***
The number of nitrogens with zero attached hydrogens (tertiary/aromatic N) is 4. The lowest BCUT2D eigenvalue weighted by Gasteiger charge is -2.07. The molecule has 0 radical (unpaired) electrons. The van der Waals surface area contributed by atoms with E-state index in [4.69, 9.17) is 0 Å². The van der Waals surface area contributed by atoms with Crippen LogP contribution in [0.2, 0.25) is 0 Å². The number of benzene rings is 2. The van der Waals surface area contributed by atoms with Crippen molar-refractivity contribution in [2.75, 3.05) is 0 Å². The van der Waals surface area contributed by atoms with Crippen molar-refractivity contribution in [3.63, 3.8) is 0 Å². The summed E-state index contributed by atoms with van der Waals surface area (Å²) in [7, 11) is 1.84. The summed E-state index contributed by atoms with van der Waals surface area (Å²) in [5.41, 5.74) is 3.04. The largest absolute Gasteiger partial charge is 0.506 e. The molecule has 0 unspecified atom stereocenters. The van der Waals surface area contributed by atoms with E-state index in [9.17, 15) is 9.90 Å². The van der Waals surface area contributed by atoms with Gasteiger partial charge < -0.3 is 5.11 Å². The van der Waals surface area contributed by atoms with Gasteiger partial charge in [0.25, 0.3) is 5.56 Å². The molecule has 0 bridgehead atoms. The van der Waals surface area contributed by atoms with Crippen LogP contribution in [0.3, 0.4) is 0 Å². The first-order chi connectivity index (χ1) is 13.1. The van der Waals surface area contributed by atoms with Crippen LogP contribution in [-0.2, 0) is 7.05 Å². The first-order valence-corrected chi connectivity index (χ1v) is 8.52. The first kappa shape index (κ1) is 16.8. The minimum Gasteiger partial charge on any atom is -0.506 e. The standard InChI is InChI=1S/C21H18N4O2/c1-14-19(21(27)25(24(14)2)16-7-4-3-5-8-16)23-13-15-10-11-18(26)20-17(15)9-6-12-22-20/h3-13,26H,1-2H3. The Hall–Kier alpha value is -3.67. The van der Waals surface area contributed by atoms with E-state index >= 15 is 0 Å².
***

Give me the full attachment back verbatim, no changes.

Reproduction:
The number of nitrogens with zero attached hydrogens (tertiary/aromatic N) is 4. The lowest BCUT2D eigenvalue weighted by Gasteiger charge is -2.07. The molecule has 0 radical (unpaired) electrons. The van der Waals surface area contributed by atoms with E-state index in [4.69, 9.17) is 0 Å². The van der Waals surface area contributed by atoms with Crippen LogP contribution in [0.2, 0.25) is 0 Å². The number of benzene rings is 2. The van der Waals surface area contributed by atoms with Crippen molar-refractivity contribution in [2.75, 3.05) is 0 Å². The van der Waals surface area contributed by atoms with Crippen molar-refractivity contribution in [3.63, 3.8) is 0 Å². The summed E-state index contributed by atoms with van der Waals surface area (Å²) in [7, 11) is 1.84. The summed E-state index contributed by atoms with van der Waals surface area (Å²) in [5.41, 5.74) is 3.04. The largest absolute Gasteiger partial charge is 0.506 e. The molecule has 0 unspecified atom stereocenters. The van der Waals surface area contributed by atoms with E-state index in [9.17, 15) is 9.90 Å². The van der Waals surface area contributed by atoms with Gasteiger partial charge < -0.3 is 5.11 Å². The van der Waals surface area contributed by atoms with Gasteiger partial charge in [0.25, 0.3) is 5.56 Å². The molecule has 0 bridgehead atoms. The van der Waals surface area contributed by atoms with Crippen LogP contribution in [0.3, 0.4) is 0 Å². The first-order chi connectivity index (χ1) is 13.1. The van der Waals surface area contributed by atoms with Crippen LogP contribution in [-0.2, 0) is 7.05 Å². The first-order valence-corrected chi connectivity index (χ1v) is 8.52. The first kappa shape index (κ1) is 16.8. The minimum Gasteiger partial charge on any atom is -0.506 e. The standard InChI is InChI=1S/C21H18N4O2/c1-14-19(21(27)25(24(14)2)16-7-4-3-5-8-16)23-13-15-10-11-18(26)20-17(15)9-6-12-22-20/h3-13,26H,1-2H3. The Hall–Kier alpha value is -3.67. The van der Waals surface area contributed by atoms with E-state index >= 15 is 0 Å².